I would thoroughly recommend this to anyone who enjoys a good travel-log.

Action Reader's Action: Write a review of a place you've visited to help guide others. Post it online.

Question: Where's the best place you've ever visited? Tell us about it. 

Sunday, 9 September 2012

20+ Google+ Followers Giveaway

To celebrate having over 20 Google+ followers, I'm giving away a copy of The Immortal Rules by Julie Kagawa.

This is a physical copy which I won in someone else's giveaway but, unfortunatly, on arrival realised that I wasn't my sort of read. If it's yours though, I'd love for you to have it and, if possible, review it.

a Rafflecopter giveaway

Saturday, 8 September 2012

Book Tour: Desert Rice by Angela Scott (Review and Excerpts)


Author Bio
I hear voices. Tiny fictional people sit on my shoulders and whisper their stories in my ear. Instead of
medicating myself, I decided to pick up a pen, write down everything those voices tell me, and turn it
into a book. I’m not crazy. I’m an author. For the most part, I write contemporary Young Adult novels.
However, through a writing exercise that spiraled out of control, I found myself writing about zombies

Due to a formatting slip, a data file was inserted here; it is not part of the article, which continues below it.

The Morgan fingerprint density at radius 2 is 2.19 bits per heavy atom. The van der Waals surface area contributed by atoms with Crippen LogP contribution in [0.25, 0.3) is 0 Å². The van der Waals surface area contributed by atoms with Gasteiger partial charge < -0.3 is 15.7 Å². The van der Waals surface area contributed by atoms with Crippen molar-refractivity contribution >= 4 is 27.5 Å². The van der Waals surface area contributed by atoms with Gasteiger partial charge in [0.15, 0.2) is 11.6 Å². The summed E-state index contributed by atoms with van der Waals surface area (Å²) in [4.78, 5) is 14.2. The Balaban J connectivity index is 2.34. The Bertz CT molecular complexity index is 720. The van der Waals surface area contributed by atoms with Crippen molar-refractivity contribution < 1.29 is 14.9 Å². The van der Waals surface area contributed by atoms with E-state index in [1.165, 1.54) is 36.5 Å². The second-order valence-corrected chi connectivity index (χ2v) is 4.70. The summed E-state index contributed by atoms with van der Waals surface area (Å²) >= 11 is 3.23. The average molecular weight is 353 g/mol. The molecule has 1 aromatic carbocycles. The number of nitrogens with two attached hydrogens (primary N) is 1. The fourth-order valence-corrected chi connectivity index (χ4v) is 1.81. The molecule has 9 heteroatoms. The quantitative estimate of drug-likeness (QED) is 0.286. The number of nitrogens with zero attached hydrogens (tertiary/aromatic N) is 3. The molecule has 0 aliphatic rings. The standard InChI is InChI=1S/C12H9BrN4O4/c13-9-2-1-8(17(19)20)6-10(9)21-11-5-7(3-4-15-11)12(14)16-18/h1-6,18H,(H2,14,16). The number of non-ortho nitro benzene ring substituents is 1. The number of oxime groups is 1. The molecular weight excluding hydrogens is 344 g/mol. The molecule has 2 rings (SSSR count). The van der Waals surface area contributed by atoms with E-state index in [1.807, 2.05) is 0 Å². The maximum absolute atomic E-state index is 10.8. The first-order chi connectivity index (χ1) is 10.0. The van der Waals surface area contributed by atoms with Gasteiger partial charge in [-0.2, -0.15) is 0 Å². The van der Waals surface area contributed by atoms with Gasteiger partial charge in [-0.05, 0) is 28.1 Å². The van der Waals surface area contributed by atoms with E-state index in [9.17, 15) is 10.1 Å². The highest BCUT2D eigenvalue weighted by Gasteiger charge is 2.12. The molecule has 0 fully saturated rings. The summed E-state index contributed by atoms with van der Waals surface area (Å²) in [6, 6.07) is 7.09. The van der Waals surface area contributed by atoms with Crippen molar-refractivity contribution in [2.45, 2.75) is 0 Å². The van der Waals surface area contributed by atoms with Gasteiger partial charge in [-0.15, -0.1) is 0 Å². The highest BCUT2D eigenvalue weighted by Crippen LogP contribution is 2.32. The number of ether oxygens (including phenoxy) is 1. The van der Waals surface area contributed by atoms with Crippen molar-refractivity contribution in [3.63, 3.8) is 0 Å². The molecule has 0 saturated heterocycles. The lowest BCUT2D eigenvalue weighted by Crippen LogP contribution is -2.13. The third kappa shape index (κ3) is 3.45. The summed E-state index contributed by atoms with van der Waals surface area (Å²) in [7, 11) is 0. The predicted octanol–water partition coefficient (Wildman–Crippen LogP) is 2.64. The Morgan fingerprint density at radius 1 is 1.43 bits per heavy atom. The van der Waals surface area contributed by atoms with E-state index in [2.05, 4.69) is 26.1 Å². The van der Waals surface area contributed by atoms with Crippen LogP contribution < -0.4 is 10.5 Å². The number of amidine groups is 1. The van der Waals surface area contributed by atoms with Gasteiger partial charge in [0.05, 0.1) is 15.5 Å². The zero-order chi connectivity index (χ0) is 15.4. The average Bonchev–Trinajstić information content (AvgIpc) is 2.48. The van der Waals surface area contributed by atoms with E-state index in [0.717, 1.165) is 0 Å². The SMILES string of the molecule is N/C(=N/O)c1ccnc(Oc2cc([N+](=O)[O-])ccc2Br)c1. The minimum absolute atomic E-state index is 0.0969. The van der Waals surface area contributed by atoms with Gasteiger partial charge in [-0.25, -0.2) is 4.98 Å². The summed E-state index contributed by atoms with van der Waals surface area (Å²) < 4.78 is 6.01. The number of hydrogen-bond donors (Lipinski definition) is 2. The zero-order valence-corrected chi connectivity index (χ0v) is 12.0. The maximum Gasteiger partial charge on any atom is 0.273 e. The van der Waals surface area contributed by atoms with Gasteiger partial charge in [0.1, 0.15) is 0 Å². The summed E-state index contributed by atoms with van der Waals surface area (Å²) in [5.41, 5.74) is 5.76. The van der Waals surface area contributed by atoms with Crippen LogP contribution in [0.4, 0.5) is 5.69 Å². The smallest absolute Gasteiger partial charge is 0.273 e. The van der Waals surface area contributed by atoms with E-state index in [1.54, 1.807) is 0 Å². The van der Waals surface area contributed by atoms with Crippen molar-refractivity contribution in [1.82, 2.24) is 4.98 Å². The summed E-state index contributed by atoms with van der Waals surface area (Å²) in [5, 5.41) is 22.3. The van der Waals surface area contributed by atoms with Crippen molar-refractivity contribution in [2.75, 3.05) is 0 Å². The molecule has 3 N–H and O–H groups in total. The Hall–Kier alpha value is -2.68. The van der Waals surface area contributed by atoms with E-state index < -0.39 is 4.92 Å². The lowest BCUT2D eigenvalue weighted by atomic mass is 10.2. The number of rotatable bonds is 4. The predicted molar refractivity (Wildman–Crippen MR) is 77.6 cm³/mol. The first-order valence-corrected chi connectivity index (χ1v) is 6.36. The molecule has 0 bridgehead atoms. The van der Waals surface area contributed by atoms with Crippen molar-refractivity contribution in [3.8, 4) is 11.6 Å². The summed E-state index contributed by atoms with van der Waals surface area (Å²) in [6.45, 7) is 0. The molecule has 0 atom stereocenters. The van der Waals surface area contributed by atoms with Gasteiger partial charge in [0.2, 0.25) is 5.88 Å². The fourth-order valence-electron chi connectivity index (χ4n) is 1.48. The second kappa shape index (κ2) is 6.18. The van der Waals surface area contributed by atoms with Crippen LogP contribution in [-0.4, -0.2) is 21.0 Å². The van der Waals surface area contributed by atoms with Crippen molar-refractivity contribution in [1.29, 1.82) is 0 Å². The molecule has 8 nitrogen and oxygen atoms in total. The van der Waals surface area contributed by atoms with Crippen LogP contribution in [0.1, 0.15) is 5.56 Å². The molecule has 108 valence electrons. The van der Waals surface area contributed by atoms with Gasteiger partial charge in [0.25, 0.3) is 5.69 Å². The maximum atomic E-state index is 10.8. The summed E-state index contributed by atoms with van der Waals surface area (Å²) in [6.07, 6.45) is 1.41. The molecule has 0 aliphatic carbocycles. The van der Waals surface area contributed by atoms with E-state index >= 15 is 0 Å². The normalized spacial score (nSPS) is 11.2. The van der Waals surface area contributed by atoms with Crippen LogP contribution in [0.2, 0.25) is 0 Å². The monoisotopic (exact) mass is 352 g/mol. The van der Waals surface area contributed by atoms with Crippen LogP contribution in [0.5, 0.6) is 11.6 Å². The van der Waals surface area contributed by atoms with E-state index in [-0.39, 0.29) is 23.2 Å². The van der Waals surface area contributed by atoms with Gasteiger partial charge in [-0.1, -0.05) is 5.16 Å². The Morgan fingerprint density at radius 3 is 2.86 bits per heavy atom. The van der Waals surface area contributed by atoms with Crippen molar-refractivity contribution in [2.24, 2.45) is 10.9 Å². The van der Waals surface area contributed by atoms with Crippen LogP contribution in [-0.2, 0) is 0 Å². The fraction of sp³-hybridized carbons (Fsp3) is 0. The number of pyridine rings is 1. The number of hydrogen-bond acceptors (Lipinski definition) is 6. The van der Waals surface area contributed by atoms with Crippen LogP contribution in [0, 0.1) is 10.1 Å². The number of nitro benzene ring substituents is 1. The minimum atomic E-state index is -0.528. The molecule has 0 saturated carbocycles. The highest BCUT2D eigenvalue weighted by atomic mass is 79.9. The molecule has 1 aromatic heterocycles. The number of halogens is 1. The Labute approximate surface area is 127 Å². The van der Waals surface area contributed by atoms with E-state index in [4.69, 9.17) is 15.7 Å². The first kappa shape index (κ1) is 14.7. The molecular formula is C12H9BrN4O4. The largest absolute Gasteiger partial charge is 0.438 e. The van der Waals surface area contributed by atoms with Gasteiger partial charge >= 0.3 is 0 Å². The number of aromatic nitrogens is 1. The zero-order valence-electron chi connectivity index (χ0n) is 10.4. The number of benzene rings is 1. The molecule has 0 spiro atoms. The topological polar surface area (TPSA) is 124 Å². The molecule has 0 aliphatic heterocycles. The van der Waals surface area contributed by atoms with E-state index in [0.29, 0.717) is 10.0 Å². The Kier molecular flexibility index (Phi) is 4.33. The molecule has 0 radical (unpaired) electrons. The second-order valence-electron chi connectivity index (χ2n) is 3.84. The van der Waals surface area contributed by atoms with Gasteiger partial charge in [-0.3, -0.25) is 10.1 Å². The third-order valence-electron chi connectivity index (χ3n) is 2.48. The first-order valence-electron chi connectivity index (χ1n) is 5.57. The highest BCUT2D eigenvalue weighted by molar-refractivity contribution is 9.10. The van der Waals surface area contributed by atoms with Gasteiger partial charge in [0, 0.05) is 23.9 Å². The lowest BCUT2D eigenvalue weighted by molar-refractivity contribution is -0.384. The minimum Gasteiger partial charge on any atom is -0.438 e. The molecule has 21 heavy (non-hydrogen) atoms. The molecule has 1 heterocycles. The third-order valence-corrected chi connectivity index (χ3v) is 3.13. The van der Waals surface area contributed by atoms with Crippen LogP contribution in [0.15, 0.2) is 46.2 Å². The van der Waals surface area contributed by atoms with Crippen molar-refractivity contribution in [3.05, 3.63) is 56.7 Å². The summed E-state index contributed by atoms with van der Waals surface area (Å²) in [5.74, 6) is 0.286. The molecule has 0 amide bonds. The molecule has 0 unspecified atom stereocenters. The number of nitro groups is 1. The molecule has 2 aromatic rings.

terrorizing the Wild Wild West—and loving it. My zombies don’t sparkle, and they definitely don’t
cuddle. At least, I wouldn’t suggest it.
I live on the benches of the beautiful Wasatch Mountains with two lovely children, one teenager, and a
very patient husband. I graduated from Utah State University with a B.A. degree in English, not because
of my love for the written word, but because it was the only major that didn’t require math. I can’t spell,
and grammar is my arch nemesis. But they gave me the degree, and there are no take backs.
As a child, I never sucked on a pacifier; I chewed on a pencil. I’ve been writing that long. It has only
been the past few years that I’ve pursued it professionally, forged relationships with other like-minded
individuals, and determined to make a career out of it.
You can find me at my website, where I blog obsessively about my writing process and post updates on
my current works. I’m also on Twitter and Facebook, but be forewarned, I tweet and post more than a
normal person.
Twitter - @whimsywriting

Samantha Jean Haggert is a beautiful twelve-year-old girl—but no one knows it. All they see is an awkward boy in a baseball cap and baggy pants. Sam’s not thrilled with the idea of hiding her identity, but it’s all part of her older brother’s plan to keep Sam safe from male attention and hidden from the law. Fifteen-year-old Jacob will stop at nothing to protect his sister, including concealing the death of the one person who should have protected them in the first place—their mother.